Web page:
I don't think it is set in stone what to do when authors have variants during their lifetimes, other than to use the variant the author used at the time of the publication. One would not use the maiden family name for a woman if that is not what she now uses as an author. The citation is after all a link to the publication rather than the person. Resolving which real person is the author (father or son, etc), and what all their aliases (or for different alphabets the name transliterations) are or were, is another bigger question altogether.
However, generally for Linnaeus use his birth name, so as to be understood, thus use Linnaeus in the text when the context is taxonomy (rather than his life story). If the edition of Systema Naturae you cite is a later one after he became a noble in 1761, then you could word the bibliography something like "Linnaeus, C. [as C. Linn¨¦] 1967, blah, blah, blah."
William C. McIntosh was frequently M'Intosh. Again, by overwhelming usage and thus convenience for matching and searching data he is McIntosh to us polychaetologists. But M'Intosh might be strictly more correct (case by case) ... if you are of a mind to be a pedant.
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From: §¡§Ý§Ö§Ü§ã§Ñ§ß§Õ§â §²§Ø§Ñ§Ó§ã§Ü§Ú§Û <rzhavskij from mail.ru<mailto:rzhavskij from mail.ru>>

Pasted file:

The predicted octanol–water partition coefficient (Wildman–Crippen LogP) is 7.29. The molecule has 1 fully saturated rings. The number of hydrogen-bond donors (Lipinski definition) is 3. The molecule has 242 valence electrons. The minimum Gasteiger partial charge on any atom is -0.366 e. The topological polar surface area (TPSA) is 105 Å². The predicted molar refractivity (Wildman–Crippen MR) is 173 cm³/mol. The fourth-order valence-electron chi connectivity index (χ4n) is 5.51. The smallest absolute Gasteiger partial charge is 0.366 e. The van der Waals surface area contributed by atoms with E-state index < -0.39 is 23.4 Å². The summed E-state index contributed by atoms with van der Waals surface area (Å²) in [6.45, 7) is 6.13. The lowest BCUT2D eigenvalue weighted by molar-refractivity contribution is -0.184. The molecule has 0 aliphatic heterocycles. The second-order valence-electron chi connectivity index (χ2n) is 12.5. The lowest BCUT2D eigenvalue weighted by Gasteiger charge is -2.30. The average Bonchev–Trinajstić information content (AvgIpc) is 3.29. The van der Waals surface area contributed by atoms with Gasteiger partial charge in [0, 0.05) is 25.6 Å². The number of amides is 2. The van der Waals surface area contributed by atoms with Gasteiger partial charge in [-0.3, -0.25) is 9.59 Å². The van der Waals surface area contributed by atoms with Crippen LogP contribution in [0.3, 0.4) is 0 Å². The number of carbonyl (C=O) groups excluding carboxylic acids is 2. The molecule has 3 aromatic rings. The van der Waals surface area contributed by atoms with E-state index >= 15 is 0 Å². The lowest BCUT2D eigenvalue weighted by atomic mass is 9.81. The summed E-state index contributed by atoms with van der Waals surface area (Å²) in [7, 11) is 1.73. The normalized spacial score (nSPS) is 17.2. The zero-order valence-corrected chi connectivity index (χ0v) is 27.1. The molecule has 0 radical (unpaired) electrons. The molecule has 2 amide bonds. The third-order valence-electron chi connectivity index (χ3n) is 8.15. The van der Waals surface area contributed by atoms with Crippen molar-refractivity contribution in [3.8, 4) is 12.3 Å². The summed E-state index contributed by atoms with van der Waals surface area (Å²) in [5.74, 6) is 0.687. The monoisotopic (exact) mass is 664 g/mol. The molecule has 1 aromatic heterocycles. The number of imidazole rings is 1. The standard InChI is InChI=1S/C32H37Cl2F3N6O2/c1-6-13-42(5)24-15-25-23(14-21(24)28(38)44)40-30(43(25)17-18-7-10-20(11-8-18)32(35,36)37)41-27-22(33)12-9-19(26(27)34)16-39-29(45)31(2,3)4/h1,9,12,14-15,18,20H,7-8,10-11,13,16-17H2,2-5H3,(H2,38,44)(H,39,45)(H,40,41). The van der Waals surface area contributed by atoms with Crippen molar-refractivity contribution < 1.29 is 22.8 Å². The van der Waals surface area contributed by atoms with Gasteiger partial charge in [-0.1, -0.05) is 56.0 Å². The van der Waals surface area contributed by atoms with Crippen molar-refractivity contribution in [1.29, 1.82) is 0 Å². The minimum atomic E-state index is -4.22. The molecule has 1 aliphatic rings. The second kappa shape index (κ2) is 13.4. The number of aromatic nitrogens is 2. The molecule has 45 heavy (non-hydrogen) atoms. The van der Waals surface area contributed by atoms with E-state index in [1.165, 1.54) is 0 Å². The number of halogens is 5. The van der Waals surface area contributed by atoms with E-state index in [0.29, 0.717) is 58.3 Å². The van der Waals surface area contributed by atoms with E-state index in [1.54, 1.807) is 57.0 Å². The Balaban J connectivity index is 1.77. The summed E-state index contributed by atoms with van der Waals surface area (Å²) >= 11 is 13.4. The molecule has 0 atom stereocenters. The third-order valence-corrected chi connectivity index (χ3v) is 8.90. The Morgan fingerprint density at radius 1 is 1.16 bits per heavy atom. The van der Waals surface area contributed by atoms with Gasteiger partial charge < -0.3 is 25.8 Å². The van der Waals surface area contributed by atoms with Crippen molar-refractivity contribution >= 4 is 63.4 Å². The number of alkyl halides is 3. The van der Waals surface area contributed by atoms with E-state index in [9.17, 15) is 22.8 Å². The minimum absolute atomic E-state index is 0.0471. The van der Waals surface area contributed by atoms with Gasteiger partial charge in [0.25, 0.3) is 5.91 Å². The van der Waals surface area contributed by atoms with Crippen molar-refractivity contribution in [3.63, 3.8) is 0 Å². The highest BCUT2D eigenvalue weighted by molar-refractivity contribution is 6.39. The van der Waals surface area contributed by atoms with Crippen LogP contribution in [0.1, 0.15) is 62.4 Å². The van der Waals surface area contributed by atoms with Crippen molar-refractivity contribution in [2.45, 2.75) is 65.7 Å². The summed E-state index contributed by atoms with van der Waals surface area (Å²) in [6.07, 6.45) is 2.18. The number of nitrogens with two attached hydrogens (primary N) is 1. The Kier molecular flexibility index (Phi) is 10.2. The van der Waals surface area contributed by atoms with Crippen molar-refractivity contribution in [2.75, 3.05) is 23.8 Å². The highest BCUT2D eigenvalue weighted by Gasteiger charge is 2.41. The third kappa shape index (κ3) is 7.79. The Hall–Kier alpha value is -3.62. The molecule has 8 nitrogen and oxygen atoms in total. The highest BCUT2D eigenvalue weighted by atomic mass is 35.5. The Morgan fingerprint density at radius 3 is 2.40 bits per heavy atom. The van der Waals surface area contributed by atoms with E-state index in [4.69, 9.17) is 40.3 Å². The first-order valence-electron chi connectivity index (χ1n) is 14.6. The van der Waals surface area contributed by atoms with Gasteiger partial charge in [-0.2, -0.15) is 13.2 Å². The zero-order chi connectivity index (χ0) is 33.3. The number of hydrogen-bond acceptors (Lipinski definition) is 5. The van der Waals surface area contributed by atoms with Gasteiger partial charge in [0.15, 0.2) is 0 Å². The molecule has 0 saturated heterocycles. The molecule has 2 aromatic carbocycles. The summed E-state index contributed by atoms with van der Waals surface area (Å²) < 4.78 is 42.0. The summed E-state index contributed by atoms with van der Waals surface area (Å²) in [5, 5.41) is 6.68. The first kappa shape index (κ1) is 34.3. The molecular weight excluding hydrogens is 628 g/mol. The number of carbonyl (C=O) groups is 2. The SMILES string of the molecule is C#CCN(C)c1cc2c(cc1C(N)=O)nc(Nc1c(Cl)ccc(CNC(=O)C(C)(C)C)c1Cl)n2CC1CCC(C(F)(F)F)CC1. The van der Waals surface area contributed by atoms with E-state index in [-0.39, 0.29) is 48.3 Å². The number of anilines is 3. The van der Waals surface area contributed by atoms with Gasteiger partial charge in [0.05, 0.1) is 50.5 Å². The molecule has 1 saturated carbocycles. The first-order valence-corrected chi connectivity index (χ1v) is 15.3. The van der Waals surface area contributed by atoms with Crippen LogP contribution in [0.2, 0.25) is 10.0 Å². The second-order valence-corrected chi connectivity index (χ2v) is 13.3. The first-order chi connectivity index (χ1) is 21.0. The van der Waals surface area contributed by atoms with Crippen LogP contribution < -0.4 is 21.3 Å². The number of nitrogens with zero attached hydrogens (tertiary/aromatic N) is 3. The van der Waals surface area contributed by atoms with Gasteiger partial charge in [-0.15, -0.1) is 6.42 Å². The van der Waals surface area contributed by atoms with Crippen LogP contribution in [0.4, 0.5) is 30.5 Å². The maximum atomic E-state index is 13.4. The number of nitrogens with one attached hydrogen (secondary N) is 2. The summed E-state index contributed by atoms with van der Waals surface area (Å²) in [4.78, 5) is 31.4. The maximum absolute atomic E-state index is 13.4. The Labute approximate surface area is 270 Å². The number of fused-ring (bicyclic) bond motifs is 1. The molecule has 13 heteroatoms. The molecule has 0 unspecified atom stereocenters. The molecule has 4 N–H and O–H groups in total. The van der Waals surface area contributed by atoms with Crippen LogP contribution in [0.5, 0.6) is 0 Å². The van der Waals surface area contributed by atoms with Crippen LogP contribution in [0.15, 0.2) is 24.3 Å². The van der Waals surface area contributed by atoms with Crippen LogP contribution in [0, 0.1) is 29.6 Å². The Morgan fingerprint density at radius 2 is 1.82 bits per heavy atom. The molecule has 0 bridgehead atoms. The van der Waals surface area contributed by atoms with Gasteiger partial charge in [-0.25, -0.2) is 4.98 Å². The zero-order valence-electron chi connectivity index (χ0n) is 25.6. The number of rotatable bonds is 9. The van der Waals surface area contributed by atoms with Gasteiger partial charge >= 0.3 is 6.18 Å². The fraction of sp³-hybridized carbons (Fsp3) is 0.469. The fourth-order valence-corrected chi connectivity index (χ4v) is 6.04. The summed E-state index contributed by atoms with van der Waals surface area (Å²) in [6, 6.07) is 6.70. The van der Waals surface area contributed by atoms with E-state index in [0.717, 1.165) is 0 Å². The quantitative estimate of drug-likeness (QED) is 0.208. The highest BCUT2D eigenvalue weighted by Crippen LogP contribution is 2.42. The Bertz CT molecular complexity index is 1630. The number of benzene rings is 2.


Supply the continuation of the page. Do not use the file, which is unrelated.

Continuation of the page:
To: Elena Kupriyanova <lena.kupriyanova from gmail.com<mailto:lena.kupriyanova from gmail.com>>
I need your opinion on the next problem ¨C what is correct Linn¨¦ or Linneaus? Thus, on the title of Systema Naturae (1767) written ¡°Linn¨¦¡± and references giving this way. But indicating author of species name we are writing Linnaeus and this writing used in the WoRMS, - for example Bushiella (Jugaria) granulatus (Linnaeus, 1767).
Currently some journals consider the author's name as a reference and order to include the paper with the species description in the bibliography. But Linn¨¦ is not equal Linneaus. So I¡¯m in the trouble now preparing a paper for publication. Should I 1) change author of the species name on Linne, 2) change author¡¯s name in the list of references on Linnaeus or 3) change nothing?
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